Avatar 3D at the IMAX

Date February 16, 2010 | Map

No need to write much about Avatar, Cameron’s epic movie has been through the press up and down the globe. Earth, that is, I doubt it has been reviewed on the Na’vi’s home planet. However, this is a movie that must be seen in 3D, which is what we did, in style on Britain’s largest screen, the BfI IMAX.

Avatar 3D Ticket

BfI IMAX Ticket for Avatar 3D

540 square metres are massive. That is the BfI IMAX’s screen size, so I was actually a bit nervous about our seats on the very side. I have been to this venue before, but managed to get more central seats. However, I need not have worried, the view was absolutely fine and the 3D effect worked very well. Next time, I would not even hesitate to sit in one of the front rows, because they are already quite high up, although I can imagine that those seats would require a lot of head-turning. So, thumbs up to the seat design, even supposedly bad seats are still pretty good.

Avatar itself has been criticised for its ‘Pocahontasness’ and lauded for its 3D effects. I would not agree with the critics; ok, the storyline is somewhat foreseeable, no big surprise, and carries a, ahem, subtle moral message, yet it made sense and actually worked well. No real stroke of genius, but good enough for light mainstream entertainment, and it served its purpose to provide a vehicle for displaying wonderful images. This, of course, was the real highlight: the amount of detail in the tiniest corner of the screen was nothing short of astonishing, and it was a pure delight just to sit back and watch. In fact, a deeper, more interesting story would perhaps even have distracted viewers from the true star of the show: the visuals. Great, simply great.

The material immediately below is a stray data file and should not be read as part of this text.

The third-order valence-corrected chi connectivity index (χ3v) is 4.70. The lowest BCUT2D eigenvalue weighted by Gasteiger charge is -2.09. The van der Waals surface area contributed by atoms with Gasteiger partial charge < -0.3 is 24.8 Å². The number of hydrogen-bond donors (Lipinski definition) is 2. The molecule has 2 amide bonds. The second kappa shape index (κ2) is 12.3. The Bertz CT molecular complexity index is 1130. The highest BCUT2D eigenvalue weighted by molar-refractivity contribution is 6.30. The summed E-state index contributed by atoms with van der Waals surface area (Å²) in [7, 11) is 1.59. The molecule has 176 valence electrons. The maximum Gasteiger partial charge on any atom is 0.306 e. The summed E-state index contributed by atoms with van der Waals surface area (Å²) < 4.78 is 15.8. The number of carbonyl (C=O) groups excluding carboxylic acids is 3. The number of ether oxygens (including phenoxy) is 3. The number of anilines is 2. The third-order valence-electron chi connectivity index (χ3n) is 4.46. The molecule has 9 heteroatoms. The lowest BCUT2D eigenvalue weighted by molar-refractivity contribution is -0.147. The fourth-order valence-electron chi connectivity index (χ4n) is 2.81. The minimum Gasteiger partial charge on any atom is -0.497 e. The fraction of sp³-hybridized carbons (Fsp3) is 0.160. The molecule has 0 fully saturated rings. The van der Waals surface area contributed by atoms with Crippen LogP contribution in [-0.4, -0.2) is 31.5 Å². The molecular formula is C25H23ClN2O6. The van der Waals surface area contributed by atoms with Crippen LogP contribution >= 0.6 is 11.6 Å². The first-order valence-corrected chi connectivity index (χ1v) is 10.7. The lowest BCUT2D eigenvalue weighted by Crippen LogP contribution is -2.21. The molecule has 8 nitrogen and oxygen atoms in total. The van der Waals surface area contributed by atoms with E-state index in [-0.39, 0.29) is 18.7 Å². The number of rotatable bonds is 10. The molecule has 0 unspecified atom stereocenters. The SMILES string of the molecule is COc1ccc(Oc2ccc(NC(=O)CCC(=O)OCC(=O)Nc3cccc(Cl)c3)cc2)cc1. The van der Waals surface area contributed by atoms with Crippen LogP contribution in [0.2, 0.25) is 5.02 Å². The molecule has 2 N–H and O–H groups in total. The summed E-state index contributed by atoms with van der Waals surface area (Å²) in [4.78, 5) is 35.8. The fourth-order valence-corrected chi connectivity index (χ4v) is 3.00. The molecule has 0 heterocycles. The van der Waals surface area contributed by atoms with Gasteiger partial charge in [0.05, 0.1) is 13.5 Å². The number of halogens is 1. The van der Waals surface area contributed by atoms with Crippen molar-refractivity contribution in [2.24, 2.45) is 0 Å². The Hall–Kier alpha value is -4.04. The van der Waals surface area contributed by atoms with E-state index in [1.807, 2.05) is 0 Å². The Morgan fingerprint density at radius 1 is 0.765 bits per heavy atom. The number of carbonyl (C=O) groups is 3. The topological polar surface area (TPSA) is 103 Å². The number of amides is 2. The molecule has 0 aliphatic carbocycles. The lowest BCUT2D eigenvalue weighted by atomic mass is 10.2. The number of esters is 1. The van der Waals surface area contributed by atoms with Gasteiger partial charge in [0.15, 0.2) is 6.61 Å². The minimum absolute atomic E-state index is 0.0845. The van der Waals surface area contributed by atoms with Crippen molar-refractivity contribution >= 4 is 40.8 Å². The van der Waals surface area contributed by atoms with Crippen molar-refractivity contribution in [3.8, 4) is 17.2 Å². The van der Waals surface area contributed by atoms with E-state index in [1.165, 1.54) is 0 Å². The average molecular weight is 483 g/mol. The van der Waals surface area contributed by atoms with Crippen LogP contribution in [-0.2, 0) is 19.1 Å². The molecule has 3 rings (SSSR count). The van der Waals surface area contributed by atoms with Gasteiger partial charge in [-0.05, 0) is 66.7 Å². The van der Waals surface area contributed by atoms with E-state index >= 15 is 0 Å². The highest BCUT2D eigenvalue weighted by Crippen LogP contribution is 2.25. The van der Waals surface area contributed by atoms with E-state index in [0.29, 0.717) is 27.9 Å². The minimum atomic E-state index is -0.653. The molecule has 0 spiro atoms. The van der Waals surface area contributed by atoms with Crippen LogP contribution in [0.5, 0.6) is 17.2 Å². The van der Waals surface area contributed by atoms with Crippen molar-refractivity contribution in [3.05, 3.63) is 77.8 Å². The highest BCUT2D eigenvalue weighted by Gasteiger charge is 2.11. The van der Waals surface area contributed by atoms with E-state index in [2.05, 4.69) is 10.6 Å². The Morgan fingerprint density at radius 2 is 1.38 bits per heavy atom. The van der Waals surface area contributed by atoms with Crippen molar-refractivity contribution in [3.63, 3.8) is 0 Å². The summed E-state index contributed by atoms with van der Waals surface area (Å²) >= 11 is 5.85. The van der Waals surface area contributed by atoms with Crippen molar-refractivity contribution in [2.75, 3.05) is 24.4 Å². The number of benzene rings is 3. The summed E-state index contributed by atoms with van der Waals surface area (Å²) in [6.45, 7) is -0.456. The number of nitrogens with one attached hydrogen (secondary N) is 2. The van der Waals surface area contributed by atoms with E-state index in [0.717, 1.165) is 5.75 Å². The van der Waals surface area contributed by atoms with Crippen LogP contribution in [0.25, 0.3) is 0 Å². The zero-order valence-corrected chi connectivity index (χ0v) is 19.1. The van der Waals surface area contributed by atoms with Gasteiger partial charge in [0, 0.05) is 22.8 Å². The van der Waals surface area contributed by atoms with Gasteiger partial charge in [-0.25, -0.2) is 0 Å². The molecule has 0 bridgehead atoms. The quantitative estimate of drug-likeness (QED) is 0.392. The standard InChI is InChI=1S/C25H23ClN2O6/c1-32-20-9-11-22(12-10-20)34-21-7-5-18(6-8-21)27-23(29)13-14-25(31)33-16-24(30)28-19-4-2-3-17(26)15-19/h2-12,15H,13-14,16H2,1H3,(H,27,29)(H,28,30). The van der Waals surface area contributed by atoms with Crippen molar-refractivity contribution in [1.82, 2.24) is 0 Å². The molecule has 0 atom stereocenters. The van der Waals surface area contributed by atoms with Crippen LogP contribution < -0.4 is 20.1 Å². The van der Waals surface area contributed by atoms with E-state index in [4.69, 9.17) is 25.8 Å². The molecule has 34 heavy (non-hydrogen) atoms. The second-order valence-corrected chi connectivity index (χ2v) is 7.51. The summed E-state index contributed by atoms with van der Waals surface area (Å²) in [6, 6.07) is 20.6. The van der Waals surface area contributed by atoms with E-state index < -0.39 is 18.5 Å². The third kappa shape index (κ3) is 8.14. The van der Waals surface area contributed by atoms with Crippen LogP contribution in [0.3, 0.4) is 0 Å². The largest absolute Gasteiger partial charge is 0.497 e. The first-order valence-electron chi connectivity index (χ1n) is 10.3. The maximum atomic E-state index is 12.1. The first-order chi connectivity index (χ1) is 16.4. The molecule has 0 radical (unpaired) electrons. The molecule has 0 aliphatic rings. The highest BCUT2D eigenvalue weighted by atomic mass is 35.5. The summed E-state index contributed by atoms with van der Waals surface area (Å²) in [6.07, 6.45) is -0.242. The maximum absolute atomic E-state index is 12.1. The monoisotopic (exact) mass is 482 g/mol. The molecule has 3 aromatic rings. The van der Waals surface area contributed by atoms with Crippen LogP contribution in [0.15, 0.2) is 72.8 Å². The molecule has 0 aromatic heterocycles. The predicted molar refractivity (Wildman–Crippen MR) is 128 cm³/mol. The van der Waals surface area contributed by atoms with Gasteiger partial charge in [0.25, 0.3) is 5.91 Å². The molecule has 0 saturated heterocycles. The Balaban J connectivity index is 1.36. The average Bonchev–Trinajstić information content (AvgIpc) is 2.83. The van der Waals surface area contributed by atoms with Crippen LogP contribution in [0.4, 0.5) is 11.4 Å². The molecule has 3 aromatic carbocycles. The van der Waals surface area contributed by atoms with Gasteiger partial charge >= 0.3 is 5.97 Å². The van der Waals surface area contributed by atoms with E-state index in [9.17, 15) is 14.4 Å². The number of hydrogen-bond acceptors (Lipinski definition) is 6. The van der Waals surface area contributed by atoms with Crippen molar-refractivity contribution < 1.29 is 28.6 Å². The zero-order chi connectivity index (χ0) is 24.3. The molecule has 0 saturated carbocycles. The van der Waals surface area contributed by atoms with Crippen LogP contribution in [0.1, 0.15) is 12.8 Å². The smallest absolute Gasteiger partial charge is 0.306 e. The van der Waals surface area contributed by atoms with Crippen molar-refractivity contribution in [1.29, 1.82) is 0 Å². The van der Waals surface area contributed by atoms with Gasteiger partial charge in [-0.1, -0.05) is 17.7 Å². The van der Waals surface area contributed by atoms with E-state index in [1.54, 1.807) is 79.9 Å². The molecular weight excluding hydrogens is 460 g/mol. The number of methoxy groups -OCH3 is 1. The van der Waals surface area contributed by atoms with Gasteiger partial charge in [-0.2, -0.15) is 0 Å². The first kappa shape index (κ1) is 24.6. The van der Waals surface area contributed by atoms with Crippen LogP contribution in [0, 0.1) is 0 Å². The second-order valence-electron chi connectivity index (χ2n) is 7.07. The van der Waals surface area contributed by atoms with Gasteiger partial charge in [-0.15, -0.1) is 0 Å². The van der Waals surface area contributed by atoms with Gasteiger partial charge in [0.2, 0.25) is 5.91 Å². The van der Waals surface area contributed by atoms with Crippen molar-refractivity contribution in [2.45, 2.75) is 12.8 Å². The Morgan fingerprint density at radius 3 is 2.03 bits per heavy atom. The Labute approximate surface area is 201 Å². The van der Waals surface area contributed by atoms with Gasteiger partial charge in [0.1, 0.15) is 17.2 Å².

But then the story was not substantial enough to drag on for two hours and forty minutes. And despite the length, some characters remained surprisingly superficial, largely ignoring the enormous potential to get into psychological details. So I found myself bored by the final 30 minutes or so: endless action scenes with too much happening too fast to take everything in. Pity, because otherwise the film would have been an all-around enjoyable experience. And that’s the actual weakness of a storyline without surprises: why stage an epic battle when the outcome is clear from the start? I am sure, though, that some people liked all the fighting, the explosions, the violence and the lot. Not I, but I felt compensated by the first two hours of standard fairytale stuff with visual overexcitement.

The Oscars for Best Cinematography, Best Art Direction and Best Visual Effects are wholly deserved, as are the no-wins for the six other nominated categories.

Rotten Tomatoes Review
Guardian Review
Telegraph Review
Times Review



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